Money is a topic of incredible socio-political relevance. The question today is, in the age of digital transformation, what is the future of payments or what is the payment of the future?

OMFIF, at 10, is rather young for an organisation focusing on finance and monetary policy. The concept of money dates back to around 10,000 BC; communities used shells, grain or stones as tangible tokens and units of account, exchange and store of value. The world’s first central bank, the Amsterdamsche Wisselbank, was founded in 1609. Mandated by Amsterdam city council, it established an efficient and standardised currency cycle to remedy the chaos of a system made up of more than 800 different coins.

Central banks have managed currency in all its aspects ever since. They have been continuously optimising their currency cycles, employing the latest technologies available and pushing their suppliers to provide innovations necessary to maintain state-of-the-art currency. Their technological expertise has contributed greatly to building trust in government-issued currency as it exists today.

For a long time, bank accounts, paper banknotes and cards have complemented coins. More recently, online payments and mobile phones have been added to this list. But cash is the only sovereign public payment instrument that fulfils all of users’ requirements. It is independent from technology, and can be used easily and universally. Cash guarantees full financial and social inclusion with no entrance hurdles, and offers a truly democratic means of payment that provides great value to any society.

Yet for all its benefits, cash does not work in the digital realm. The world is changing drastically, with more and more fully digital business models. Therefore, how can central banks transfer the benefits of cash, especially its characteristic as a public good, to the digital world?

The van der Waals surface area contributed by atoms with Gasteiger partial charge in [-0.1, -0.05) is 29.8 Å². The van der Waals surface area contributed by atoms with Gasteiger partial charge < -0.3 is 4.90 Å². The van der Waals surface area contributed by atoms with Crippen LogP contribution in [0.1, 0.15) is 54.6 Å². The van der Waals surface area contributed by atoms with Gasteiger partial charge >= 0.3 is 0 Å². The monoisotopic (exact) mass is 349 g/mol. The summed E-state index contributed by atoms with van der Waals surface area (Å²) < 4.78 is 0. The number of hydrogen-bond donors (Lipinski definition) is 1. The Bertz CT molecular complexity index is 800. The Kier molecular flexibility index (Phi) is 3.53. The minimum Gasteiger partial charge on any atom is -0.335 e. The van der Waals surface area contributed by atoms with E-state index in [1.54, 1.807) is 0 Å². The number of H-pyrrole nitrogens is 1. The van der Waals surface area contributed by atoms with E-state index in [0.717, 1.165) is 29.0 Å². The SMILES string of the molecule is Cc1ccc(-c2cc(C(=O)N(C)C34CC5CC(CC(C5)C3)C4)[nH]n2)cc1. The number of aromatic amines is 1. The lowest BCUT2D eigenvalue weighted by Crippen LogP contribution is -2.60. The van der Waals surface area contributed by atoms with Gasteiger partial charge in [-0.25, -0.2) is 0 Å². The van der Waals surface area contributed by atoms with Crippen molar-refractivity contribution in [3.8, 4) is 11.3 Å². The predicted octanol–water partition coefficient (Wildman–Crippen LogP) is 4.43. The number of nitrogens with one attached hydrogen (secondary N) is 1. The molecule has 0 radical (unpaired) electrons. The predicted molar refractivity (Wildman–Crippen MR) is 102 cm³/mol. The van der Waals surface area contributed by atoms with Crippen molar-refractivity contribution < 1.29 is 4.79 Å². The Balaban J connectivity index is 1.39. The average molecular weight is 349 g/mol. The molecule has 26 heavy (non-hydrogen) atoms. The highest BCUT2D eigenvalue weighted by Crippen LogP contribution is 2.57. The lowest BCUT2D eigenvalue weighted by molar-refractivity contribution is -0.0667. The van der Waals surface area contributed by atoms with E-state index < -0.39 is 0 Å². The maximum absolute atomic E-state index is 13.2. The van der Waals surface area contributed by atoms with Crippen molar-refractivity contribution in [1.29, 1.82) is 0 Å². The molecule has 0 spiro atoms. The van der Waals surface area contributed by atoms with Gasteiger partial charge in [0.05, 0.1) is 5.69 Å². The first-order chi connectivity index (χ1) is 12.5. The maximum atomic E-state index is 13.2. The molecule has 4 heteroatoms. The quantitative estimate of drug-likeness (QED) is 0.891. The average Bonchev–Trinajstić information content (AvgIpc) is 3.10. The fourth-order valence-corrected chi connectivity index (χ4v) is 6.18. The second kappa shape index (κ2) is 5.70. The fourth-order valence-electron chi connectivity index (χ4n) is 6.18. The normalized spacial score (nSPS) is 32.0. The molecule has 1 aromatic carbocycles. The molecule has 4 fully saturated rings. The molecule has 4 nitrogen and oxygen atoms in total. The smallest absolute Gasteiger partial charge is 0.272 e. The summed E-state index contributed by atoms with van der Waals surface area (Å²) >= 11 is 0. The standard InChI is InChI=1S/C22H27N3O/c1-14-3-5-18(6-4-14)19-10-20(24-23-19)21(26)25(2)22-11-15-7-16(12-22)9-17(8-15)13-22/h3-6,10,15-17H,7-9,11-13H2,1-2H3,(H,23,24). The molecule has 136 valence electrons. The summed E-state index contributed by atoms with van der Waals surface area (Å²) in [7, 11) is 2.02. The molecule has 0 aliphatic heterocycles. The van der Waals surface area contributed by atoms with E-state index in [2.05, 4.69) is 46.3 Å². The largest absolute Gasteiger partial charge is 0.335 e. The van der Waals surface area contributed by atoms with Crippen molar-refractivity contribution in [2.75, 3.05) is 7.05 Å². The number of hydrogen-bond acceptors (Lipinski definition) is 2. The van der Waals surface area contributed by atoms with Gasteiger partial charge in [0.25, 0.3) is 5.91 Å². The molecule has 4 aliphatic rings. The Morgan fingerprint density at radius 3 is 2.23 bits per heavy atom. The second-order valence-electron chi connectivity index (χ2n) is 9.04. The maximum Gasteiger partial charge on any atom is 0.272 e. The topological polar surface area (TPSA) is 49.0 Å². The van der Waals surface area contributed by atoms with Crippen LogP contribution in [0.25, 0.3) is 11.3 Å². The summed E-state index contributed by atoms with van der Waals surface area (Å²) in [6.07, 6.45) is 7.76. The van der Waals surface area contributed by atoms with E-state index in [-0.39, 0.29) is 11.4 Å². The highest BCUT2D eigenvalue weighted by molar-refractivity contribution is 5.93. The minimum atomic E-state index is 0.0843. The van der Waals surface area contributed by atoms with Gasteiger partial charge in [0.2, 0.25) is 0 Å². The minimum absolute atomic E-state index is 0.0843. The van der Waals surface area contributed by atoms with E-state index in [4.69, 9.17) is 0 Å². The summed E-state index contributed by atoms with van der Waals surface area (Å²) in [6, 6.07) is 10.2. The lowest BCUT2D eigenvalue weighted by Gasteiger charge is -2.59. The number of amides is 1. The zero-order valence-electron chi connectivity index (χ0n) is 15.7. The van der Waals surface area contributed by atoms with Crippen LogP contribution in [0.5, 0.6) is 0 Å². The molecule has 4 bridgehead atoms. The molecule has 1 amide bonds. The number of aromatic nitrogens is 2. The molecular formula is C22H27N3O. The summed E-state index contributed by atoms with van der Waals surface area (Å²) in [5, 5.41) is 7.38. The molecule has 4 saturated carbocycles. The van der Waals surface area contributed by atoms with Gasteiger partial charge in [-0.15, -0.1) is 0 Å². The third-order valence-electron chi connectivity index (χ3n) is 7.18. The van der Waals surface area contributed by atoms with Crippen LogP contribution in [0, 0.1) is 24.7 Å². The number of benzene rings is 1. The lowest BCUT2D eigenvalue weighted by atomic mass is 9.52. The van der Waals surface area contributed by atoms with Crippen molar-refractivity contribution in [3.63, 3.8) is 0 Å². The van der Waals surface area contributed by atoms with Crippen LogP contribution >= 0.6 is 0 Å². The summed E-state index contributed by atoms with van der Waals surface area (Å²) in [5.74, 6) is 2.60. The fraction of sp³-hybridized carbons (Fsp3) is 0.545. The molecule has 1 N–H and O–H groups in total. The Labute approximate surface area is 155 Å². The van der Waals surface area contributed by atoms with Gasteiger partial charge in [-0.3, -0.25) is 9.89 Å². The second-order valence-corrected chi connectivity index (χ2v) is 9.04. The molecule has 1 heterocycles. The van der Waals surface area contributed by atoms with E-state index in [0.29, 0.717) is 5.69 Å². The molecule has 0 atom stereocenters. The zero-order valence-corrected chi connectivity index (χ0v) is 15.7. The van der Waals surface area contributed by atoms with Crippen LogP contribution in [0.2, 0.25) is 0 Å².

This question, and many others linked to it, are reflected in OMFIF’s report on trust and central banks’ mandate for issuing digital currency. There is no doubt that the online ‘shells, grain or stones’ – cryptocurrencies such as bitcoin – are not a solution and neither is Facebook’s Libra. That is why government-issued digital currency has become such a widespread topic of discussion.

As outlined above, central banks are well-equipped and tech-savvy enough to offer not only the most solid and trusted digital solution, but also the most convenient. They are the technology leaders when it comes to currency. Many central banks are already working on CBDCs, either through research or pilot projects. Doing nothing is riskier than embarking on the digital currency journey and staying in control.

G+D, a leading supplier in the currency industry, has been shaping the debate with its central bank customers and supporting them through these transformational times.

As the future unfolds, it is our responsibility to design a society in which all groups feel comfortable. A fair, democratic, inclusive and secure government-issued payment system – currency as a public good – is an important element of this future. Looking at the latest OMFIF survey, the public would appreciate greater visibility and more leadership on the part of central banks when it comes to transferring cash as a public good into the digital space.

Wolfram Seidemann is Chief Executive Officer of G+D Currency Technology. This is an edited version of Wolfram Seidemann’s speech at OMFIF’s 10th anniversary reception.